Activation contexts are data structures in memory containing information that the system can use to redirect an application to load a particular DLL version, COM object instance, or custom window version. One section of the activation context may contain DLL redirection information which is used by the DLL loader; another section may contain COM server information. The activation context functions use, create, activate, and deactivate activation contexts. The activation functions can redirect the binding of an application to version-named objects that specify particular DLL versions, window classes, COM servers, type libraries, and interfaces. For more information about the activation context functions and structures, see the Activation Context Reference.
Beginning with Windows XP, activation context functions enable Windows to use information in manifests to create version-named objects. If an application creates a process by calling CreateProcess, Windows checks for the existence of an application manifest. If a manifest exists, Windows uses the information in the manifest to populate the activation context. Because manifests describe an application's dependence on side-by-side assembly versions, objects specified without versions in the manifest are mapped to version-named objects. For example, the manifest may describe DLLs, files, window classes, COM servers, type libraries, and interfaces.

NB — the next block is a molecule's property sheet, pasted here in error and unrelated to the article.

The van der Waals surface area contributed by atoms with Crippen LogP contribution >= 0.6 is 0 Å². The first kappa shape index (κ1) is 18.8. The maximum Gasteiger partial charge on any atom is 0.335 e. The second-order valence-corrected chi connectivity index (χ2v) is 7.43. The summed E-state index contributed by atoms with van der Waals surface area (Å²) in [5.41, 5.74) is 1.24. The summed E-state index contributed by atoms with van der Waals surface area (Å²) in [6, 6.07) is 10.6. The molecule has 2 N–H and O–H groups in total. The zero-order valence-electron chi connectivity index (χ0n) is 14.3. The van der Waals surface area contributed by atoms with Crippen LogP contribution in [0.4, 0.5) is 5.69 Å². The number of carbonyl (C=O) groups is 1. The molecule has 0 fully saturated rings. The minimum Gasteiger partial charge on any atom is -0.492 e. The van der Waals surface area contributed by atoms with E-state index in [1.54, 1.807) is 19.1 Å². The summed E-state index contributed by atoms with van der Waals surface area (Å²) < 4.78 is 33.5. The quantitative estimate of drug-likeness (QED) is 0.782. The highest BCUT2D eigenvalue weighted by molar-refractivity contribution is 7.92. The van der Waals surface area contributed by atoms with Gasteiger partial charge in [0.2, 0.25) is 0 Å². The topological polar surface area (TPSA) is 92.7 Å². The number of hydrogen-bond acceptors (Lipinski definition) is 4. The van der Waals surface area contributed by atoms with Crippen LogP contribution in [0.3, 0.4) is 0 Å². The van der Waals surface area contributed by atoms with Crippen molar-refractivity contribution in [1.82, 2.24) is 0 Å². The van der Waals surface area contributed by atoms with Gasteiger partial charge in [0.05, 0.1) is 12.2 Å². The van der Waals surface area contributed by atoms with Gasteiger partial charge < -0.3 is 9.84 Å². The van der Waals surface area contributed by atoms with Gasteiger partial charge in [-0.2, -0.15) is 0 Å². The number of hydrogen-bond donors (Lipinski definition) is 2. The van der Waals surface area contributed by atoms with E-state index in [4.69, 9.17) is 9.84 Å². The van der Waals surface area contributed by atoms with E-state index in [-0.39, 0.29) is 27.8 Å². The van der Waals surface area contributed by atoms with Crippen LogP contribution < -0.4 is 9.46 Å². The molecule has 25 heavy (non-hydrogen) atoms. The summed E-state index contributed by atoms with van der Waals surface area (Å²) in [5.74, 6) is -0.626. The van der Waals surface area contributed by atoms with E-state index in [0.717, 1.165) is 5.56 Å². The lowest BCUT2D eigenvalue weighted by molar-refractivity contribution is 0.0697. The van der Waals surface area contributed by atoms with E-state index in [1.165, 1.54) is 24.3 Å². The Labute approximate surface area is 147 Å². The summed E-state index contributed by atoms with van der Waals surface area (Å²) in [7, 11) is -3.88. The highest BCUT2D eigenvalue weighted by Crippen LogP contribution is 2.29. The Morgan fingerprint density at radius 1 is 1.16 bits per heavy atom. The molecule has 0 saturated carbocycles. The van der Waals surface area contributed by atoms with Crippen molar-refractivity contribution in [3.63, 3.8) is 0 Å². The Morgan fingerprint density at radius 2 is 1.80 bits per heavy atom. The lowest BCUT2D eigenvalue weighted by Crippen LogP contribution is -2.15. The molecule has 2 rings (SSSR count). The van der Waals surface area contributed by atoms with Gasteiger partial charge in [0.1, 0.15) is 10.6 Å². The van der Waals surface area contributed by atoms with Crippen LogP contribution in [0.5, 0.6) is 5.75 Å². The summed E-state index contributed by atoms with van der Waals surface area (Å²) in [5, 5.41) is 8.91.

When a global object is created within the activation context, the system automatically gives the object a version-specific name by consulting the manifest. When the application executes and requests a named object, it gets the version-named object. This enables multiple versions of a code module to run on the system at the same time without interfering with each other. For example, Windows Shell uses a manifest to describe a dependence on version 6.0 of COMCTL32 and to create versions of window classes.
If an application creates a resource by calling CreateWindow, the process specifies a class name to that function. The call to GetCurrentActCtx gets the current activation context and checks to see if a mapping exists for the given class name. If a mapping exists, it will use that version of the calling process to resolve the mapping and provide the version-specific class name. Windows creates a window with the window procedure, styles, and other attributes associated with that class name and version.
The activation context is managed by the system in most cases. Application developers and assembly providers do not commonly need to make calls to the stack. Applications can manage an activation context by directly calling the activation context. For more information, see Using the Activation Context API.